|Publication number||US5523073 A|
|Application number||US 08/413,425|
|Publication date||Jun 4, 1996|
|Filing date||Mar 30, 1995|
|Priority date||Mar 31, 1994|
|Also published as||DE69510584D1, DE69510584T2, EP0675079A1, EP0675079B1|
|Publication number||08413425, 413425, US 5523073 A, US 5523073A, US-A-5523073, US5523073 A, US5523073A|
|Inventors||Hiroshi Sumida, Yoshio Nakatani, Takuya Deguchi|
|Original Assignee||Mitsui Mining & Smelting Co., Ltd.|
|Export Citation||BiBTeX, EndNote, RefMan|
|Patent Citations (11), Non-Patent Citations (2), Referenced by (27), Classifications (14), Legal Events (7)|
|External Links: USPTO, USPTO Assignment, Espacenet|
1. Field of the Invention
This invention relates to manganese dioxide which is used for anode active material of a lithium primary battery, and a method of producing the same.
2. Description of Related Art
Manganese dioxide, carbon fluoride, etc. have been known as representative anode active material of a lithium primary battery, and these materials have been already practically used. Of these anode active materials, manganese dioxide has particularly excellent discharge characteristics and is low in price.
In order to mainly improve preservation of the lithium primary battery, the manganese dioxide used for the anode active material of the lithium primary battery has been hitherto produced by a method as disclosed in JPB Sho 57-4064. That is, the manganese dioxide is calcined at 350° C. to 430° C. to remove water in the manganese dioxide, and then it is used as anode active material. At present, the lithium primary battery using manganese dioxide as anode active material has been utilized in a camera or the like, and recent improvement in performance and function (higher performance and higher functionality) of the camera increasingly requires a lithium primary battery having more improved discharge characteristic and preservation characteristic.
In view of such a condition, it has been recently recognized that manganese dioxide after calcined (hereinafter referred to as "calcined manganese dioxide") is required to have a large specific surface area to improve not only the discharge capacity of the lithium primary battery, but also the discharge voltage thereof.
Furthermore, it has been hitherto considered that in order to keep the specific surface area of calcined manganese dioxide high, it is necessary to perform a calcination treatment in a low calcination temperature range of 350° to 430° C. as described in the above prior art, particularly in a range of 350° to 400° C. However, the low temperature calcination treatment increases the amount of residual bound water in calcined manganese dioxide although the specific surface area of the manganese dioxide is kept high. When such manganese dioxide having a large amount of residual bound water is used as anode active material for a lithium primary battery, the residual water reacts with lithium or lithium alloy at a cathode and decomposition of dehydrated electrolytic solution is promoted. Therefore, the preservation performance of the lithium primary battery, particularly the performance of the lithium primary battery after preserved at a high temperature is remarkably deteriorated.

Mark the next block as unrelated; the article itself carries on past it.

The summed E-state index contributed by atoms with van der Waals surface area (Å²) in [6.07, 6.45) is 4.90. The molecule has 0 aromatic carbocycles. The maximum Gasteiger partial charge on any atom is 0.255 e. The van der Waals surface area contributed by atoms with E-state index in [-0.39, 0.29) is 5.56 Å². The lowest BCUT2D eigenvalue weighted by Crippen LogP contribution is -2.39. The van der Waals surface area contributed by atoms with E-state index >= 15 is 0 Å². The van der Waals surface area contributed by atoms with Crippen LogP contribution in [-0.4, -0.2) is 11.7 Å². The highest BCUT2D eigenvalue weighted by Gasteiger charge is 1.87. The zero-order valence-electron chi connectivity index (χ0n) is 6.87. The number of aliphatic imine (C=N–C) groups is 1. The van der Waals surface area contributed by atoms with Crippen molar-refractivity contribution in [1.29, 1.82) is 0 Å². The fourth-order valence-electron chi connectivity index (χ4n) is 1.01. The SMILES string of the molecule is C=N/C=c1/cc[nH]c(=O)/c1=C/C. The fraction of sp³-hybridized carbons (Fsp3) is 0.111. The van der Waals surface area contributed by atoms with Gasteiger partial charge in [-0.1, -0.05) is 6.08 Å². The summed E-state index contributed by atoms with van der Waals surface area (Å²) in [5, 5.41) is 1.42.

On the other hand, if the calcination temperature is increased to 440° C. or more to improve the preservation characteristic, the amount of the bound water is reduced, however, manganese dioxide is decomposed and changed to Mn2 O3, so that the discharge performance of the battery is remarkably deteriorated.
As described above, there has not yet been developed a method of manufacturing calcined manganese dioxide for a lithium primary battery in which the high specific surface area and the low bound water amount can be kept at high level with excellent balance.
An object of the present invention is to provide manganese dioxide for a lithium primary battery and a method of producing the same in which both suppression in reduction of specific surface area and removal of bound water can be performed at the same time.
According to the present invention, there is provided a method of producing manganese dioxide for a lithium primary battery including a heat treatment of water-containing manganese dioxide for dehydration, characterized in that said heat treatment comprises continuously calcining water-containing manganese dioxide in a continuous rotary furnace with external heating at a calcination temperature ranging from 440° C. to 480° C.
In order to attain the above object, a calcination treatment of water-containing manganese dioxide containing water is conducted using a continuous rotary furnace with external heating in a high temperature range of 440° C. to 480° C., preferably of 450° C. to 470° C., which has been impossible in the prior art, while the amount of air flowing from the outside of the furnace into the furnace is adjusted to a fixed range. The air flow amount supplied into the continuous rotary furnace with external heating is controlled to be in the range of 20 to 2000 Nl per 1 kg water-containing manganese dioxide, preferably in the range of 100 to 1000 Nl.